Sunday, June 18, 2006
Went to the Summer Institute in Statistical Genetics last week in Seattle, and took a course in population genetics with Kent Holsinger (my academic grandparent) and Bruce Weir. The course made my brain hurt, but I do think I got some good information out of it. Much of the analysis I was seeing for the first time, so having never tried to apply it, it wasn't always clear why the methods wouldn't always work or be robust. I have a lot of brushing up to do in the future.
Seattle itself is very odd. I had few preconceptions other than overcast and coffee and flannel and hiking boots. The overcast and coffee were certainly true (though it only really rained for about an hour all week, and was warm and sunny from midday to sunset every day). We spent most of our time in the University District, which is crammed with resale shops and ethnic restaurants and coffee and music stores and is everything a university district *should* be (hear that, UIC??). There are also a lot of crazy people in the District, people who look like they are professionally crazy. If I were casting a movie and needed colorful street nuts, these are the people I would hire. Reminded me of Monty Python's Village Idiot sketch. There were also a fair number of scary people, and sometimes we would turn a corner from a busy touristy area and suddenly feel very alone except a handful of idlers who started angling towards us from different directions. We also encountered a college-aged guy right in our hotel hallway who was most certainly high on something, asking very personal questions and wanting to be our friend and claiming to have been knocking on all the hotel doors to see if the rooms were actually occupied or the office was lying to him. Sorry, buddy, but you're creepy and we need you to go away so you don't see which room is ours.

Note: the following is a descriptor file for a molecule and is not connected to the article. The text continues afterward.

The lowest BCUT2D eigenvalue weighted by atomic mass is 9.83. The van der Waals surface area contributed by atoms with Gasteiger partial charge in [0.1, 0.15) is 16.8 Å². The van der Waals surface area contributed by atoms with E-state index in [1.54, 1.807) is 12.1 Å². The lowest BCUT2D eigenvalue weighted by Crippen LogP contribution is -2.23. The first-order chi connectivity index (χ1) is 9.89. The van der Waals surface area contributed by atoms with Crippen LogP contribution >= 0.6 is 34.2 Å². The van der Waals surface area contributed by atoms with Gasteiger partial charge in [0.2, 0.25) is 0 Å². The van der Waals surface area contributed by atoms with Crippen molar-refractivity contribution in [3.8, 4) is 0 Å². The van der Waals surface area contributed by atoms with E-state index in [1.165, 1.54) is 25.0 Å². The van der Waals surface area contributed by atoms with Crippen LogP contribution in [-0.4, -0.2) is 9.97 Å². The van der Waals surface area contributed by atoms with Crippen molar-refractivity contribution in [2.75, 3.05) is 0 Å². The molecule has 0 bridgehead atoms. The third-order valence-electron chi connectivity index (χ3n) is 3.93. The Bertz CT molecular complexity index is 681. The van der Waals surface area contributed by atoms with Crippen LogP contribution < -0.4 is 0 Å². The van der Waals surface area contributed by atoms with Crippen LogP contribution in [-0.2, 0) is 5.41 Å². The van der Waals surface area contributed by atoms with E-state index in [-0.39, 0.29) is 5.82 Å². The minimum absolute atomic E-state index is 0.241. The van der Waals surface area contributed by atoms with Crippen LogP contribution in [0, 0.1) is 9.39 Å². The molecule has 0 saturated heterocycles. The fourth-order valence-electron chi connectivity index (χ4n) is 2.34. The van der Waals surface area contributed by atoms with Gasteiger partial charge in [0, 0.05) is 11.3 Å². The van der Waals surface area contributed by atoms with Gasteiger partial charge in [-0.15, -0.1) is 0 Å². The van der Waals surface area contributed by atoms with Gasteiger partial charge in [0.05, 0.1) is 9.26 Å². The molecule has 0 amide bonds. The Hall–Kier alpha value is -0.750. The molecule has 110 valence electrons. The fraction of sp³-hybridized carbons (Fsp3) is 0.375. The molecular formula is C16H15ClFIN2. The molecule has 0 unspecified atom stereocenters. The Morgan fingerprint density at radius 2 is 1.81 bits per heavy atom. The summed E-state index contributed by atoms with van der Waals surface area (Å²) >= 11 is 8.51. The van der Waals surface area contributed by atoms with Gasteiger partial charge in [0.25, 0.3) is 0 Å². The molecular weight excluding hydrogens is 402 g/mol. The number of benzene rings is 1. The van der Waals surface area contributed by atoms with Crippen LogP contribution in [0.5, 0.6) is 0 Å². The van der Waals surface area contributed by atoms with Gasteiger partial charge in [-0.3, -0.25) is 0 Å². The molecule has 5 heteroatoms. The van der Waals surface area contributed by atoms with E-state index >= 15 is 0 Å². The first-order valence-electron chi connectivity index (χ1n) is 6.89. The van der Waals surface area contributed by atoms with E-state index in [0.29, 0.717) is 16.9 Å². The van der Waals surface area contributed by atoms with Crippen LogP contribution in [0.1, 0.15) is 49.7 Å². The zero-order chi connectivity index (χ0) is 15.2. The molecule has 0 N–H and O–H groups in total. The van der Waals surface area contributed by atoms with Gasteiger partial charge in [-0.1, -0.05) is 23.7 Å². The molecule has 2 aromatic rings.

The University of Washington itself: not much to say. It's very pretty, a mix of old Gothic/Romanesque that reminded me of Northwestern and brand-new that reminded me of nowhere I've ever gone to school. The Health Sciences building was a maze of lettered wings of varying heights whose elevators and hallways didn't all connect in an orderly way. I think our class of ~50 probably used 10 different routes to the classroom each time. Ours was pretty efficient though it involved a freight elevator.
Sightseeing: we walked from campus to Lake Union for chowder; from campus to the Arboretum and Japanese Garden; around Pike Street Market and Pioneer Square. There is in fact a decent bus system, but they don't want anyone to know about it. It wasn't hard to figure out, but don't bother trying to figure it out until you're actually there. Downtown is a mix of shabby and shiny, with fantastical hills where two blocks away the cross traffic is about 6 stories above our present position. We spent a good hour in a lovely bookstore in Pioneer Square, Flora and Fauna Books, http://www.ffbooks.net/. Amazing store, like the best-stocked botany and ecology library you'll ever see outside of a museum; we could have stayed all day. I felt bad about not buying anything but I seriously could not carry another ounce, unless maybe it was in my stomach. My Baja steak salad was very easy to carry home. :)
Pike Street Market is crowded and exuberant. The fresh flowers were to die for; I kept stopping to stare at mixes of deep purple irises and orange poppies and wishing they could make it home safely with me. The fish and crabs smelled fishy and unpleasant but I suppose I was pretty much the only person there who thought so. The famous fish-throwing was sporadic at best but did not deter a semicircle of tourists from hovering with cameras ready, hoping somebody would place an order. We never did make it to the waterfront; the downhill would have been a breeze but the return trip, with luggage... yeah, maybe next year.
Pictures are here: http://www.bintgoddess.com/Seattle/FrameSet.htm